We think it is important for kids to have many places to display their work, both at school and beyond the school walls. There is something very special about the moment a student sees their work published either in print or online. Sure, kids post stuff on social media all of the time but having their work displayed in a literary magazine that others control is something special. 

While this project is just beginning, we predict that it will grow quickly. Brad is making the rounds to all of the English classes over the next couple of weeks to promote our site and get more kids involved. Once they see it, many will want to be a part of it. We are happy that our writers will have a place of their own to showcase their work. 

Sunday, December 4, 2016

Recess and Recreation

Over the last ten years or so, schools have put more emphasis on curricular on-task time, often shortening recess as a result. The idea is that kids will learn more if they spend more time in the classroom and less time on the playground. As I observe my kiddos everyday, I know that the education experts who promote this line of thinking have it exactly wrong. Obviously they do not understand the workings of a school or classroom and make rules based on their ignorance. They THINK something will gain a desired result and don't bother to consult the real experts, the teachers, before codifying these decisions.

When kiddos are deprived of enough time to run and play, their classroom studies suffer. Twenty minutes of recess per day is not nearly enough time to nurture well-rounded kids. With too little time for recreation, kids' focus suffers and they try to have recreational experiences in the classroom. Right now, we hear all kinds of positive stories in the news about education in Finland. It is the hot topic right now. I read about how schools in Finland operate and know one thing to be true - the amount of time that schools there devote to recess and recreation is one reason that the kids perform so well. They seem to understand that when kids run and play for long periods of time several times per day, their focus in the classroom sharpens and they can learn more in less time. Our focus here in the USA has been on quantity of time instead of quality of time.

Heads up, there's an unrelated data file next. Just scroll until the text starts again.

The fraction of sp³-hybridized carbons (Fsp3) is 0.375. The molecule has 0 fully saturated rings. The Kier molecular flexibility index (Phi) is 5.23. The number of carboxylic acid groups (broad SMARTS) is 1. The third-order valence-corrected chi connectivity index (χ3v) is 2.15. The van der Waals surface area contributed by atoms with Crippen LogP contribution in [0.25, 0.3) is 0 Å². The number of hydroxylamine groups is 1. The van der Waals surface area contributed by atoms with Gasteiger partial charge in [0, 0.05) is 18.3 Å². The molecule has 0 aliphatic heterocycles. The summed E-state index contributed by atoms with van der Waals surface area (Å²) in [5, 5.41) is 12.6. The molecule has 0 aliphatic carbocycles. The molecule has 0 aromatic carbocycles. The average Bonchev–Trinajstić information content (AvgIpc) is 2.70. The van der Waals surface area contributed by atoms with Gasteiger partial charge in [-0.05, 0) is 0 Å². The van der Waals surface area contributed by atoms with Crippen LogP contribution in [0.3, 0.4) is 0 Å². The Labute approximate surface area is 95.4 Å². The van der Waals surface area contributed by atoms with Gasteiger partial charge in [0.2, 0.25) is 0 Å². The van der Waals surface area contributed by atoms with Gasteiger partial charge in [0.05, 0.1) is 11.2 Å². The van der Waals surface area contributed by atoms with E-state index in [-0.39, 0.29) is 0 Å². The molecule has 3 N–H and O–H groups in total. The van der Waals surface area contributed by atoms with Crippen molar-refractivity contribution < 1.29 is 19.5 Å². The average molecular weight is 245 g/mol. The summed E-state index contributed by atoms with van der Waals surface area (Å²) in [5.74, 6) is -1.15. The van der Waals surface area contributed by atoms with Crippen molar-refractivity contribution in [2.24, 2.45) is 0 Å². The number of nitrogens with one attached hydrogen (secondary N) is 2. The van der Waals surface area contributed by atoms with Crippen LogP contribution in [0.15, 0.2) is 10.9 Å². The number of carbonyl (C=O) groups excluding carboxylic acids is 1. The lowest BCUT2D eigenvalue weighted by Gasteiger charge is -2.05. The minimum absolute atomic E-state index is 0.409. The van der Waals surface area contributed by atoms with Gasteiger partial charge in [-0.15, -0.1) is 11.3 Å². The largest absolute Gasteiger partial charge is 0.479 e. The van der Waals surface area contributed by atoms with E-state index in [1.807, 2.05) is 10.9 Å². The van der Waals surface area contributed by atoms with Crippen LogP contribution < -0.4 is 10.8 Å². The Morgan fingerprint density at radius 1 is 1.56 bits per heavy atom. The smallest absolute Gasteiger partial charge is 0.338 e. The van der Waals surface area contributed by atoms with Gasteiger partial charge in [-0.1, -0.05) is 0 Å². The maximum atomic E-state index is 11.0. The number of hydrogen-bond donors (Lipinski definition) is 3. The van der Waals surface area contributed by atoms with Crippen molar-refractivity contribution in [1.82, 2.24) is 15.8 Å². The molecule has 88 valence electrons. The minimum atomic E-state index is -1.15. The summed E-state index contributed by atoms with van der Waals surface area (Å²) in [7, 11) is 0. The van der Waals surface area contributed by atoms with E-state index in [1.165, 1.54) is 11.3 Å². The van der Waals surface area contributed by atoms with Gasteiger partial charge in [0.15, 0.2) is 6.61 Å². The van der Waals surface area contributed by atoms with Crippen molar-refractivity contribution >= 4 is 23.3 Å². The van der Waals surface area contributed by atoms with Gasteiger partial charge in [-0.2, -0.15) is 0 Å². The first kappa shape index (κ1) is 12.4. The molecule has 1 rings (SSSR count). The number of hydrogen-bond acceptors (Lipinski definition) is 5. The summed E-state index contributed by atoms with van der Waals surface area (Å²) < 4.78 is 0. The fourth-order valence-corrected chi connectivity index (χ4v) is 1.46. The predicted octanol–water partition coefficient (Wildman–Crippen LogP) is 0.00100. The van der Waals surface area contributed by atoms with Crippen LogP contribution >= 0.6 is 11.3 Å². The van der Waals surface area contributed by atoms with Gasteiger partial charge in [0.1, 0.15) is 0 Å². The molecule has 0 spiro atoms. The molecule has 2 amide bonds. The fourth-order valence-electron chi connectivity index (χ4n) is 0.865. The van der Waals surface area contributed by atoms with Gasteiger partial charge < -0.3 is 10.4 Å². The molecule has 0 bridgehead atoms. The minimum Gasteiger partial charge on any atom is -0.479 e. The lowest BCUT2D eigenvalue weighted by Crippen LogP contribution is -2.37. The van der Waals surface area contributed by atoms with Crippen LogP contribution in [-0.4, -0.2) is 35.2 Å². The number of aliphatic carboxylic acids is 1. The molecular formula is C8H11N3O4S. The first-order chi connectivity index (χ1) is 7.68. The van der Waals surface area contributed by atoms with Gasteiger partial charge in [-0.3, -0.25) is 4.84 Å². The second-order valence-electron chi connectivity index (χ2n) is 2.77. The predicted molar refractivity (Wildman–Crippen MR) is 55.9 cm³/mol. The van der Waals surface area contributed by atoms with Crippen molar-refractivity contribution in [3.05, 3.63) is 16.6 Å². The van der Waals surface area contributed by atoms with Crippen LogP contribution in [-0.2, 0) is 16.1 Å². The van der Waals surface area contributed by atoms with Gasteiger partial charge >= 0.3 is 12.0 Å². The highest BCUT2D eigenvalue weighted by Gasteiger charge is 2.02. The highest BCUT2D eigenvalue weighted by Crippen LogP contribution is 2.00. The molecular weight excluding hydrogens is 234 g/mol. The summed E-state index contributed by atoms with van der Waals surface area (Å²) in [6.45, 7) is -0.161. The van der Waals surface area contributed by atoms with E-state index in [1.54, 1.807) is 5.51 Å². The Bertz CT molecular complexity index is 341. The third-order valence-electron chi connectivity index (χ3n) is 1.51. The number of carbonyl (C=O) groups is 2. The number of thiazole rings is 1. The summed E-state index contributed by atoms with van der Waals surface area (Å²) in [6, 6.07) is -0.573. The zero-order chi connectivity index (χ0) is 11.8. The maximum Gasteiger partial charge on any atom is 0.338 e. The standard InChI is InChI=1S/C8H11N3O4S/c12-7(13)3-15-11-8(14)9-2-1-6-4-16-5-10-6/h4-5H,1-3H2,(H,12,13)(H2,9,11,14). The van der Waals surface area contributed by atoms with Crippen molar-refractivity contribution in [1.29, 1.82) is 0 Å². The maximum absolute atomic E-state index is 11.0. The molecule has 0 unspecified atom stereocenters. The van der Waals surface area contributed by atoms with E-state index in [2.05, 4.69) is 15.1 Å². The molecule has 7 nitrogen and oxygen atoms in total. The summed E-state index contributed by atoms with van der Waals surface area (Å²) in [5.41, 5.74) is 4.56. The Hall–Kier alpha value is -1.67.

I see the kids' pent-up energy in my own classroom. While we try to include lots of activities in which kids can move and use their social skills, class time is no substitute for recess. Kids need play time and lots of it. A school day in which kids have thirty minutes of recess three times per day would be ideal. We would see kids learning when they should be learning and playing when they should be playing. Now, we often see kids playing when they should be learning because there is so little time to play. Play is an essential part of being a kid. Kids need unstructured play time. It fosters their imaginations, helps build social skills and gives them a chance to exercise their bodies.

In our "more is better" culture, we miss an essential point. We mistake quantity for quality. If we want kids learning more then they need to play more. We have to build pockets of time into the day during which kids can burn off some of their energy and be kids. When kids have those times, several times per day, then they will focus more in class and learn more. It is not rocket science. It is what the best school systems in the world are doing.